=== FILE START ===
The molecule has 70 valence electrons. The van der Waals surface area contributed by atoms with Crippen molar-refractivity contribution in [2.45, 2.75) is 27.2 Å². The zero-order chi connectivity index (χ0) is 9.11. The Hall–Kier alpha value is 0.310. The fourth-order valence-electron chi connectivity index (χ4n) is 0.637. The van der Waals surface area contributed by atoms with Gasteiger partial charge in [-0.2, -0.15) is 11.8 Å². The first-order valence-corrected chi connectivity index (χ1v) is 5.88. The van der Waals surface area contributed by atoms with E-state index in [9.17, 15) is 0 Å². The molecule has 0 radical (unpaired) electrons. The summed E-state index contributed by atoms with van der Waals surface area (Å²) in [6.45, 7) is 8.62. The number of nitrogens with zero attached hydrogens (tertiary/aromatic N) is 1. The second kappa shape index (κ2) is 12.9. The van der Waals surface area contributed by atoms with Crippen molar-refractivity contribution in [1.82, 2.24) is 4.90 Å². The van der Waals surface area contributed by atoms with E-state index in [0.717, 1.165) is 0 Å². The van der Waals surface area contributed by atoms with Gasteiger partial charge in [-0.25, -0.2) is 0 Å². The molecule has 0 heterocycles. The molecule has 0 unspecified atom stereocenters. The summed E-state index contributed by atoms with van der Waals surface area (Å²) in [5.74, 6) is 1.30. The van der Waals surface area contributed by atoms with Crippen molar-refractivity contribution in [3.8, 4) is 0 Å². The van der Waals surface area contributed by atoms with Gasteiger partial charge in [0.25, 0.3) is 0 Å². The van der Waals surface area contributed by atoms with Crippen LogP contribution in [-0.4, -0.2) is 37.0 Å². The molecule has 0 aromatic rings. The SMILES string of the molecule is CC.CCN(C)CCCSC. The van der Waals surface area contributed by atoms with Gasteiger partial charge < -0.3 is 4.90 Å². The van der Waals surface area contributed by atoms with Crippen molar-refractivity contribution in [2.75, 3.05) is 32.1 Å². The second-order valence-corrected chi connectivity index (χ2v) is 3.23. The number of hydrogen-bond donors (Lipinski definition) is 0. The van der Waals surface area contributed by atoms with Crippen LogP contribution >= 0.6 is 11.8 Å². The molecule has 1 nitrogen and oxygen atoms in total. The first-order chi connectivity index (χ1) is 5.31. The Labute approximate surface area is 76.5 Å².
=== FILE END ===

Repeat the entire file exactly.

The molecule has 70 valence electrons. The van der Waals surface area contributed by atoms with Crippen molar-refractivity contribution in [2.45, 2.75) is 27.2 Å². The zero-order chi connectivity index (χ0) is 9.11. The Hall–Kier alpha value is 0.310. The fourth-order valence-electron chi connectivity index (χ4n) is 0.637. The van der Waals surface area contributed by atoms with Gasteiger partial charge in [-0.2, -0.15) is 11.8 Å². The first-order valence-corrected chi connectivity index (χ1v) is 5.88. The van der Waals surface area contributed by atoms with E-state index in [9.17, 15) is 0 Å². The molecule has 0 radical (unpaired) electrons. The summed E-state index contributed by atoms with van der Waals surface area (Å²) in [6.45, 7) is 8.62. The number of nitrogens with zero attached hydrogens (tertiary/aromatic N) is 1. The second kappa shape index (κ2) is 12.9. The van der Waals surface area contributed by atoms with Crippen molar-refractivity contribution in [1.82, 2.24) is 4.90 Å². The van der Waals surface area contributed by atoms with E-state index in [0.717, 1.165) is 0 Å². The van der Waals surface area contributed by atoms with Gasteiger partial charge in [-0.25, -0.2) is 0 Å². The molecule has 0 heterocycles. The molecule has 0 unspecified atom stereocenters. The summed E-state index contributed by atoms with van der Waals surface area (Å²) in [5.74, 6) is 1.30. The van der Waals surface area contributed by atoms with Crippen molar-refractivity contribution in [3.8, 4) is 0 Å². The van der Waals surface area contributed by atoms with Gasteiger partial charge in [0.25, 0.3) is 0 Å². The van der Waals surface area contributed by atoms with Crippen LogP contribution in [-0.4, -0.2) is 37.0 Å². The molecule has 0 aromatic rings. The SMILES string of the molecule is CC.CCN(C)CCCSC. The van der Waals surface area contributed by atoms with Gasteiger partial charge < -0.3 is 4.90 Å². The van der Waals surface area contributed by atoms with Crippen molar-refractivity contribution in [2.75, 3.05) is 32.1 Å². The second-order valence-corrected chi connectivity index (χ2v) is 3.23. The number of hydrogen-bond donors (Lipinski definition) is 0. The van der Waals surface area contributed by atoms with Crippen LogP contribution >= 0.6 is 11.8 Å². The molecule has 1 nitrogen and oxygen atoms in total. The first-order chi connectivity index (χ1) is 5.31. The Labute approximate surface area is 76.5 Å².